Book of Mormon/Anachronisms/Animals/Silkworms
Book of Mormon anachronisms: Silkworms
(i.e. mulberry leaves and silkworms)
The production of Old World "silk" requires both silkworms and the mulberry trees upon whose leaves they feed, which critics have charged is impossible.
However, there are several examples of silk or silk-like fabric in pre-Columbian America:
- wild silkworms do exist, and some commentators insisted that the Amerindians spun and wove it from their cocoons
- hair from rabbit bellies was also spun into a cloth dubbed "silk" by the Spanish conquerors
- floss from the ceiba (silk-cotton) tree was made into a "soft delicate cloth," kapok.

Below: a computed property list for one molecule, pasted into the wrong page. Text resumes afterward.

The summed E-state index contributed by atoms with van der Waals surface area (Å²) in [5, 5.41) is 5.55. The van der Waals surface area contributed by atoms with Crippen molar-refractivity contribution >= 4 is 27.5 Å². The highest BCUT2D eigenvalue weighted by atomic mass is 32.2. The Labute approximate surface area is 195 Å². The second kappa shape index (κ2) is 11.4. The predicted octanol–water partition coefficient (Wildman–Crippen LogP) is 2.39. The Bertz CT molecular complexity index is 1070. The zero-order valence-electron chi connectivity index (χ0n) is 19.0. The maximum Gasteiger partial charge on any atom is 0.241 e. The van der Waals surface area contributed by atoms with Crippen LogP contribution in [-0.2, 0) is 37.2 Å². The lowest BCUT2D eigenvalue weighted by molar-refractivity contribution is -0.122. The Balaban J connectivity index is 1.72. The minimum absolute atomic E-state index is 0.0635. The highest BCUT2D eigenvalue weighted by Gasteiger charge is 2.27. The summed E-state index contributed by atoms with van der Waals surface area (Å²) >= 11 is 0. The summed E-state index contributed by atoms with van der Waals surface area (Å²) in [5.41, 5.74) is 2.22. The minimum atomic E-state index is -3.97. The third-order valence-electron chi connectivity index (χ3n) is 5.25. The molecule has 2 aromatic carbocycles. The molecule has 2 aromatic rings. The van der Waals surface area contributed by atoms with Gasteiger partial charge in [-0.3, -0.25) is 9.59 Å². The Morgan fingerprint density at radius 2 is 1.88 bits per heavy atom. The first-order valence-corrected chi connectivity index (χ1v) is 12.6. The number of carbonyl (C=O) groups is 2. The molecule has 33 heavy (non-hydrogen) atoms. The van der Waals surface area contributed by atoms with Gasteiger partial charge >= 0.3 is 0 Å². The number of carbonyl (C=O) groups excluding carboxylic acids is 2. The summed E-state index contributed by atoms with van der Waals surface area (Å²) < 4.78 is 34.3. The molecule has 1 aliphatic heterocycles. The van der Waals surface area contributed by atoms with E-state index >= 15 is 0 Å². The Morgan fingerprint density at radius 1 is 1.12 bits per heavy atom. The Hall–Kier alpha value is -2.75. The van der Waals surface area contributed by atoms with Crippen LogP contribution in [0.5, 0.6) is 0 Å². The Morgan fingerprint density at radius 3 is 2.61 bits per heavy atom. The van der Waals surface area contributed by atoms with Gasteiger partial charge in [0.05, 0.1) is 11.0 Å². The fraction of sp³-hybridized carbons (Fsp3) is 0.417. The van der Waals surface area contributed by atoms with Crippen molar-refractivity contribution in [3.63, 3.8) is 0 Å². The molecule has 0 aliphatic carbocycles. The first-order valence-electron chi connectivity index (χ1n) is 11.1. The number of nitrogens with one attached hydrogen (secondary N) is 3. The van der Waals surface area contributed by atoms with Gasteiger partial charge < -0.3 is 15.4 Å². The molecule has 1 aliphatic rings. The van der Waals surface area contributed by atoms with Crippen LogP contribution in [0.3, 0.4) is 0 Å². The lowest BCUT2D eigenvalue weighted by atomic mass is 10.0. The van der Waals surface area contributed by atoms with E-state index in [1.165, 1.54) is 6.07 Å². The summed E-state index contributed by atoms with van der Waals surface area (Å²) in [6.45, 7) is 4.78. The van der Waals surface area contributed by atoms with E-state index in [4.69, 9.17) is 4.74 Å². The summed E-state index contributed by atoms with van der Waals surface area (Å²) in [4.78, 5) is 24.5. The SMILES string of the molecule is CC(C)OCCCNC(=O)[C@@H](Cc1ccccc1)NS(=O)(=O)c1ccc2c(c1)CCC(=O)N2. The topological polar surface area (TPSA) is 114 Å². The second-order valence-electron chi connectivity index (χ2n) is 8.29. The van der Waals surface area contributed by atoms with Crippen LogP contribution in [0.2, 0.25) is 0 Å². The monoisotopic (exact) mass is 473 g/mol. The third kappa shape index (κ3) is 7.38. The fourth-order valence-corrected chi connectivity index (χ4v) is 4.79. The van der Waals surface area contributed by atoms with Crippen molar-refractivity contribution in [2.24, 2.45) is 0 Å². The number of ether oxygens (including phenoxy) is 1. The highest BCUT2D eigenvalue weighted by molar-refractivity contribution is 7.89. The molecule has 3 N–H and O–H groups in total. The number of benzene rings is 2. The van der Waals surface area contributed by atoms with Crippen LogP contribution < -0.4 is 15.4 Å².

- fibers from the wild pineapple were also prized for their ability to be woven into a fine, durable fabric
- cotton cloth in Mexico from A.D. 400 is "even, very fine, and gossamer-thin."
- [note] John L. Sorenson, An Ancient American Setting for the Book of Mormon (Salt Lake City, Utah : Deseret Book Co. ; Provo, Utah : Foundation for Ancient Research and Mormon Studies, 1996 ), 232. ISBN 1573451576. GospeLink (requires subscrip.)GL direct link
- [note] Sorenson, Ensign (April 1992): 62.